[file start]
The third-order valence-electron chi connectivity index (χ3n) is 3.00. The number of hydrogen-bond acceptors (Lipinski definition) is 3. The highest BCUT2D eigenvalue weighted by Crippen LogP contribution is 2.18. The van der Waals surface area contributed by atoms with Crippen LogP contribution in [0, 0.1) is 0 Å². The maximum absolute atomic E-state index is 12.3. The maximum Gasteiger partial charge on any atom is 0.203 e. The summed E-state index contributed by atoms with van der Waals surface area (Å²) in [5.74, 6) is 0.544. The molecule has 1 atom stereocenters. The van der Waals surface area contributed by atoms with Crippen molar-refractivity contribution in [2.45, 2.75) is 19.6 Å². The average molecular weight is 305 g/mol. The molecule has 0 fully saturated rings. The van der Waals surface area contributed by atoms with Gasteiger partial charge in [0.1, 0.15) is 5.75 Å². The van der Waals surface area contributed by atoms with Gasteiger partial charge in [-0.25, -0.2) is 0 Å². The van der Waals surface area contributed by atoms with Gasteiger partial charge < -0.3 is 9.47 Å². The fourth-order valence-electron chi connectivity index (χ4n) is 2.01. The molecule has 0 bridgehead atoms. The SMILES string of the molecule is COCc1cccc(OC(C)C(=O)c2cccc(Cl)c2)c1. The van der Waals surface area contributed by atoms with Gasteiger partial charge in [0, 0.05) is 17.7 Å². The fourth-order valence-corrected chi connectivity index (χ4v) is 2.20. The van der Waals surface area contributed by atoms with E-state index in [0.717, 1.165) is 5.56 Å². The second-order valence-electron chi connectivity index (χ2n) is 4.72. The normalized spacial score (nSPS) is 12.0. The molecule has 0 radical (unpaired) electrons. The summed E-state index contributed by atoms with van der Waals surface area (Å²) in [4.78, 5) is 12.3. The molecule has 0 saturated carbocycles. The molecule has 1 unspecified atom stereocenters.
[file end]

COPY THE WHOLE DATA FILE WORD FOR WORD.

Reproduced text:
The third-order valence-electron chi connectivity index (χ3n) is 3.00. The number of hydrogen-bond acceptors (Lipinski definition) is 3. The highest BCUT2D eigenvalue weighted by Crippen LogP contribution is 2.18. The van der Waals surface area contributed by atoms with Crippen LogP contribution in [0, 0.1) is 0 Å². The maximum absolute atomic E-state index is 12.3. The maximum Gasteiger partial charge on any atom is 0.203 e. The summed E-state index contributed by atoms with van der Waals surface area (Å²) in [5.74, 6) is 0.544. The molecule has 1 atom stereocenters. The van der Waals surface area contributed by atoms with Crippen molar-refractivity contribution in [2.45, 2.75) is 19.6 Å². The average molecular weight is 305 g/mol. The molecule has 0 fully saturated rings. The van der Waals surface area contributed by atoms with Gasteiger partial charge in [0.1, 0.15) is 5.75 Å². The van der Waals surface area contributed by atoms with Gasteiger partial charge in [-0.25, -0.2) is 0 Å². The van der Waals surface area contributed by atoms with Gasteiger partial charge < -0.3 is 9.47 Å². The fourth-order valence-electron chi connectivity index (χ4n) is 2.01. The molecule has 0 bridgehead atoms. The SMILES string of the molecule is COCc1cccc(OC(C)C(=O)c2cccc(Cl)c2)c1. The van der Waals surface area contributed by atoms with Gasteiger partial charge in [0, 0.05) is 17.7 Å². The fourth-order valence-corrected chi connectivity index (χ4v) is 2.20. The van der Waals surface area contributed by atoms with E-state index in [0.717, 1.165) is 5.56 Å². The second-order valence-electron chi connectivity index (χ2n) is 4.72. The normalized spacial score (nSPS) is 12.0. The molecule has 0 radical (unpaired) electrons. The summed E-state index contributed by atoms with van der Waals surface area (Å²) in [4.78, 5) is 12.3. The molecule has 0 saturated carbocycles. The molecule has 1 unspecified atom stereocenters.